Related to this popular question: How strong is the force of ice expanding when freezing?
We are cooling H2O to absolute zero while keeping the volume (density) constant. The answers focus on the solid portion as H2O normally expands when freezing.
But what about the liquid portion of the cooling?
We are holding overall density, but imo best to think of it as the equivalent “a chamber of set size and heat being removed”.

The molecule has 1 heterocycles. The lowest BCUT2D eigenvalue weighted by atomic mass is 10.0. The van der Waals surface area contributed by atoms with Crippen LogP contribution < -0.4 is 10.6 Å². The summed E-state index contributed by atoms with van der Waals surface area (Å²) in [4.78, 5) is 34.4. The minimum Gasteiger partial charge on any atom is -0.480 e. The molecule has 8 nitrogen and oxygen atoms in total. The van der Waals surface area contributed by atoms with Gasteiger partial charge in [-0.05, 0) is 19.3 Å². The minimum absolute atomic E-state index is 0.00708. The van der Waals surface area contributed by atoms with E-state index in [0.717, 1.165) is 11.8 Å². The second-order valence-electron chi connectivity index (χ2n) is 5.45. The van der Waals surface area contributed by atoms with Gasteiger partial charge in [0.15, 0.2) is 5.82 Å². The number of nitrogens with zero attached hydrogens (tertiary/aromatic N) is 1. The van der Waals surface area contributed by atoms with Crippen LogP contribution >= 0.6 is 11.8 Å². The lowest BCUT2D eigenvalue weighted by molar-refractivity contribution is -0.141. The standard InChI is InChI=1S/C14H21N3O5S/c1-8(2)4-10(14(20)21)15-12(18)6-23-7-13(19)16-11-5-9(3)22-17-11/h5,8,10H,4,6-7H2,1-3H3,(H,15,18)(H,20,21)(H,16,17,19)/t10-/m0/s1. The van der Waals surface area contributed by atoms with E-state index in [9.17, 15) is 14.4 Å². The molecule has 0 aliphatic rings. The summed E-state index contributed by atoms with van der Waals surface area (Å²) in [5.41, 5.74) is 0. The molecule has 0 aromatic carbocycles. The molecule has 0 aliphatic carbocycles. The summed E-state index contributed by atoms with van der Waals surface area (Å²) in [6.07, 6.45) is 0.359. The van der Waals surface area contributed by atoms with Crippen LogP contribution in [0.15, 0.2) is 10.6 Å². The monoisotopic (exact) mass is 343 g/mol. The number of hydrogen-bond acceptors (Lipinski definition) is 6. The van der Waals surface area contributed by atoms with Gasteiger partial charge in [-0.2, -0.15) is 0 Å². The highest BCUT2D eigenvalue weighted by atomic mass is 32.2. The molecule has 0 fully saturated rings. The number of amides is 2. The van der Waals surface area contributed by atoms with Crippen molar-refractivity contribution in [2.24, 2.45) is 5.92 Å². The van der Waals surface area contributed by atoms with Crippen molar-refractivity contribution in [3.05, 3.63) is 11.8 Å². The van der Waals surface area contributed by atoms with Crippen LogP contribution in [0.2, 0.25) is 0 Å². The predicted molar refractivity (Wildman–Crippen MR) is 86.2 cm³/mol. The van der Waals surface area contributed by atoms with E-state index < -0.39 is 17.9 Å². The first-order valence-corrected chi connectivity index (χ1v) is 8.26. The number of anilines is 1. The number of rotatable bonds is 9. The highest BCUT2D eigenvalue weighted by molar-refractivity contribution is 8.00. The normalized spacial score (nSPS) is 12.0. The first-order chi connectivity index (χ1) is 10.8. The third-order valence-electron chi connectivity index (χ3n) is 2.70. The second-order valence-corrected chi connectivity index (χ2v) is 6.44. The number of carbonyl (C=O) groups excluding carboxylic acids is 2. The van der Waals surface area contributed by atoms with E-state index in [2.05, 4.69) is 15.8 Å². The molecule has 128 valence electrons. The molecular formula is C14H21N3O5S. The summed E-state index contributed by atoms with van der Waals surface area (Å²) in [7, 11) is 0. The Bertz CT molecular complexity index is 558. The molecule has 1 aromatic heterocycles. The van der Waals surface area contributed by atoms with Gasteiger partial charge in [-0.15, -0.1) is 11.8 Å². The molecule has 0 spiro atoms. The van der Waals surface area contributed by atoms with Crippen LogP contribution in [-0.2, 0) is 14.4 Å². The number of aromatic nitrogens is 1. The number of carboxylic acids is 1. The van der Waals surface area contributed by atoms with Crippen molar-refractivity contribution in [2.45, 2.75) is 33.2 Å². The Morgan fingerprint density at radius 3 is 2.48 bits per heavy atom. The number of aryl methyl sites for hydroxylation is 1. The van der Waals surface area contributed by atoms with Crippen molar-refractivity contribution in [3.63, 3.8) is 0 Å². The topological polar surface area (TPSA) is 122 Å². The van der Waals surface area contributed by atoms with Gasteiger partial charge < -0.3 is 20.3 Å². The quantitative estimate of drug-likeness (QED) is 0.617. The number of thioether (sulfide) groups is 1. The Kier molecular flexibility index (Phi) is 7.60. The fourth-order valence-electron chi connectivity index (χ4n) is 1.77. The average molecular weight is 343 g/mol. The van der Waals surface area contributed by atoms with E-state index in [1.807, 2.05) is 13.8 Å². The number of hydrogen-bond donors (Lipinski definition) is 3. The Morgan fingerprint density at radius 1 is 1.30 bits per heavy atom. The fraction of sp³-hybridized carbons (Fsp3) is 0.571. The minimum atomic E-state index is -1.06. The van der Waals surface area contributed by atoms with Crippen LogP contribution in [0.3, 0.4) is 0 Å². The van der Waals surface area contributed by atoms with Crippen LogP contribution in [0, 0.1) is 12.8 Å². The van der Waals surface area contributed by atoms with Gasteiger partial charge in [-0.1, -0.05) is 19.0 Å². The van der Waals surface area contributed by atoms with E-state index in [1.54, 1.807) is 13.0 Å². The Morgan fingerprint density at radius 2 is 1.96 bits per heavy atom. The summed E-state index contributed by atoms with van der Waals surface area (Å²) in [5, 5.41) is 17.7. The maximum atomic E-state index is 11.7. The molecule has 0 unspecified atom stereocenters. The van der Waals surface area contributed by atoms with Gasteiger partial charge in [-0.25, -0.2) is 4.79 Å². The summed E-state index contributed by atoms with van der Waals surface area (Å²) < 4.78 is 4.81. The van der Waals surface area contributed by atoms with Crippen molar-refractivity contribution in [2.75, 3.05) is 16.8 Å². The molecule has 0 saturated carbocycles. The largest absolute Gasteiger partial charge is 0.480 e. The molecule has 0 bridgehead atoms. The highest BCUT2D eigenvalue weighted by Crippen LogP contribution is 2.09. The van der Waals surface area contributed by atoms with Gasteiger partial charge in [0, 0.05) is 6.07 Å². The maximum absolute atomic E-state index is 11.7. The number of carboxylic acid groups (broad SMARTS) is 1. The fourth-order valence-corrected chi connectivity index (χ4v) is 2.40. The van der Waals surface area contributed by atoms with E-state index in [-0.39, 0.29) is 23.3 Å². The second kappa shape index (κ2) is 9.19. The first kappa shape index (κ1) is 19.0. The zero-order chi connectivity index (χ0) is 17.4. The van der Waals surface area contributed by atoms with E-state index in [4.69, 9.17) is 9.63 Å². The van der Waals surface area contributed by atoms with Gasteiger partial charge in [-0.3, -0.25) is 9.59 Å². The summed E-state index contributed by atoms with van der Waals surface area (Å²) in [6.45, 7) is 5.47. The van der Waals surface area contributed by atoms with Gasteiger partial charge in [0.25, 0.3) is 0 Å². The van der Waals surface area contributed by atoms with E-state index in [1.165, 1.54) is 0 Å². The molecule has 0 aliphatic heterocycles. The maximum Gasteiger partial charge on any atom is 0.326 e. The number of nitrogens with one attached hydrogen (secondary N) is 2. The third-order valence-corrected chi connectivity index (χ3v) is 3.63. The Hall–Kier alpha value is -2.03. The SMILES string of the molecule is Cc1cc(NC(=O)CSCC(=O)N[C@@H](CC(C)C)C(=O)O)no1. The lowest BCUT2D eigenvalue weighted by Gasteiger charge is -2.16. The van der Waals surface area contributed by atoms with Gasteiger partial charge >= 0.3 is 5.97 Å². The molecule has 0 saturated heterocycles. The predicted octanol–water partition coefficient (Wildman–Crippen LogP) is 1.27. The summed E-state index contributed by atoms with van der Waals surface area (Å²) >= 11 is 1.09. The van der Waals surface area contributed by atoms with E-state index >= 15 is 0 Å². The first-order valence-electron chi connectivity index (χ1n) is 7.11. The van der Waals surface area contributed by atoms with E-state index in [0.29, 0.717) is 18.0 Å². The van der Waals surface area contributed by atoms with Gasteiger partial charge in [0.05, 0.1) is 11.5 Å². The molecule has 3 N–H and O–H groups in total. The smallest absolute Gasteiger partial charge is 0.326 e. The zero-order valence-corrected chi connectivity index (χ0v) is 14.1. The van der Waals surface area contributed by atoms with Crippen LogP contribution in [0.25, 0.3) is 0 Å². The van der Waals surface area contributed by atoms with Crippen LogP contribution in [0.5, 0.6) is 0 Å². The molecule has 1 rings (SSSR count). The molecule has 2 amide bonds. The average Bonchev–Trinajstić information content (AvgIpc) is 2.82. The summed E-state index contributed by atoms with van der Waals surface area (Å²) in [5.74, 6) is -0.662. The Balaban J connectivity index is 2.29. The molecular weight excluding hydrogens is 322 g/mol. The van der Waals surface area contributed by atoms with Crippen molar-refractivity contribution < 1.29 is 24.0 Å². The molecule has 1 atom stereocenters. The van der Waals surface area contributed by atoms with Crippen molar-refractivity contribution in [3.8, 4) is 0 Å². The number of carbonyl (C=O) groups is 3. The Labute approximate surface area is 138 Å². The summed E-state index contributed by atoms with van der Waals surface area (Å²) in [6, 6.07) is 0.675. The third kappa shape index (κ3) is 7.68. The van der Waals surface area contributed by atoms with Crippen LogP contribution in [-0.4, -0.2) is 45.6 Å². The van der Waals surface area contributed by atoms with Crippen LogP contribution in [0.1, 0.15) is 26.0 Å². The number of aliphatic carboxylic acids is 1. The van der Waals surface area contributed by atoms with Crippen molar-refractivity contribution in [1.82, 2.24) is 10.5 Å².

If we start at room pressure and temperature, during the cooling to 0C water, shouldn’t the liquid part decrease (very slightly) in density? I can’t decide whether:
Liquid would pool under a tiny mostly-vacuum with some water vapor, still almost exactly at room pressure.
Pressure would decrease until the 0C liquid density matched the 30C liquid density and water still fills chamber.
What would happen? Does presence of gravity change it? (Please be sure to consider both questions)